The integrated approach of Zara and Uniqlo gives both retailers a powerful edge. While from a purely logistics and fulfillment point of view they may find more efficiencies in a more decentralized strategy more common in the fashion industry, the integration of everything from design to sales allows the retailers to gather more data and granular information on what customers really want. They may be on to something in getting a better 360 degree picture, and with greater access to big data tools this is a model other retailers in this industry will quickly emulate — if not actually owning the entire value chain, at least paying more attention to unifying the data that comes from each source and making sense out of it. More fashion houses are trying to innovate — for example, Burberry started selling collections directly from the catwalk, dramatically reducing the often six-month-long gap between fashion show and retail. Prada, Michael Kors and Coach are starting to follow the same model. The industry as a whole should take a lesson from… Read more »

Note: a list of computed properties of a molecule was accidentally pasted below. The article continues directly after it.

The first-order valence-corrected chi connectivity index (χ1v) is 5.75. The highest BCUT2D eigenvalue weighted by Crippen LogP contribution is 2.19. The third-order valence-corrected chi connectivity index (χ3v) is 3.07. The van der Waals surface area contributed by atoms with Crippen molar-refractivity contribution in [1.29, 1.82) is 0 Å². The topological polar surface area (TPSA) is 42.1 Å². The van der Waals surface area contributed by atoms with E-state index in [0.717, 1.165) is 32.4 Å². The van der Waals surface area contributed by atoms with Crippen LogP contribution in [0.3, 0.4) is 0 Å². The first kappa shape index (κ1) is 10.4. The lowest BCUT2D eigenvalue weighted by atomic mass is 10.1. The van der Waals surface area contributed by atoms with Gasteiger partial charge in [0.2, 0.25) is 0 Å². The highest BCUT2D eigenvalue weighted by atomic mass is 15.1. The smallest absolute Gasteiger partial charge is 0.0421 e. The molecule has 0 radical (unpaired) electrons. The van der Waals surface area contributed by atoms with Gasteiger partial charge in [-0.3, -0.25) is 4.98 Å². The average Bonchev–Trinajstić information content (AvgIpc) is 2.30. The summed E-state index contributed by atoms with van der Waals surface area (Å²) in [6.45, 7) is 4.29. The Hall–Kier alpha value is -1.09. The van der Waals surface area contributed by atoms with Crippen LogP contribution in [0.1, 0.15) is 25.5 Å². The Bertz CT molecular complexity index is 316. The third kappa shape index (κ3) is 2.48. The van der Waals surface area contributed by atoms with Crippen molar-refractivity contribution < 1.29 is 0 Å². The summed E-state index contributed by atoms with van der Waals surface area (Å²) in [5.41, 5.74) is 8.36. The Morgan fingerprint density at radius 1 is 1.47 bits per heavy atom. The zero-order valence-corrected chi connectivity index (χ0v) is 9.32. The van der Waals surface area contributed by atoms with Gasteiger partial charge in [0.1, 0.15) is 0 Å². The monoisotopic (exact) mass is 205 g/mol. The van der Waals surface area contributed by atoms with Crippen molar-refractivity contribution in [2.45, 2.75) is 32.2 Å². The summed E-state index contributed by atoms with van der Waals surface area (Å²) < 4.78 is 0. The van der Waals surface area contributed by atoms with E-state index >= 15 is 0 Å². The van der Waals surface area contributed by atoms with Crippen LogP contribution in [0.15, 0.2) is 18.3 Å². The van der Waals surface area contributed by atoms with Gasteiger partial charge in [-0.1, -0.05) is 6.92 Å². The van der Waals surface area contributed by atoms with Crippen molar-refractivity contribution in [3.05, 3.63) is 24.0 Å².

Ryan Mathews
BrainTrust

Zara clearly has prime mover advantage and Uniglo has already made some serious missteps so I guess I’d have to give the nod to Zara. But, that said, they are pitching toward very different markets so there is no reason to believe that — if Uniqlo can actually course correct — there isn’t room for both of them.

Tom Redd
Guest

Bottom-line, they both know the value and speed gains of end-to-end, vertical integration. One has been doing it for years and fully drives from stores/online back to raw materials. Both are amazing operations and have plenty of speed — now it is about getting the right designs in place across each market that they serve.

Ken Morris
BrainTrust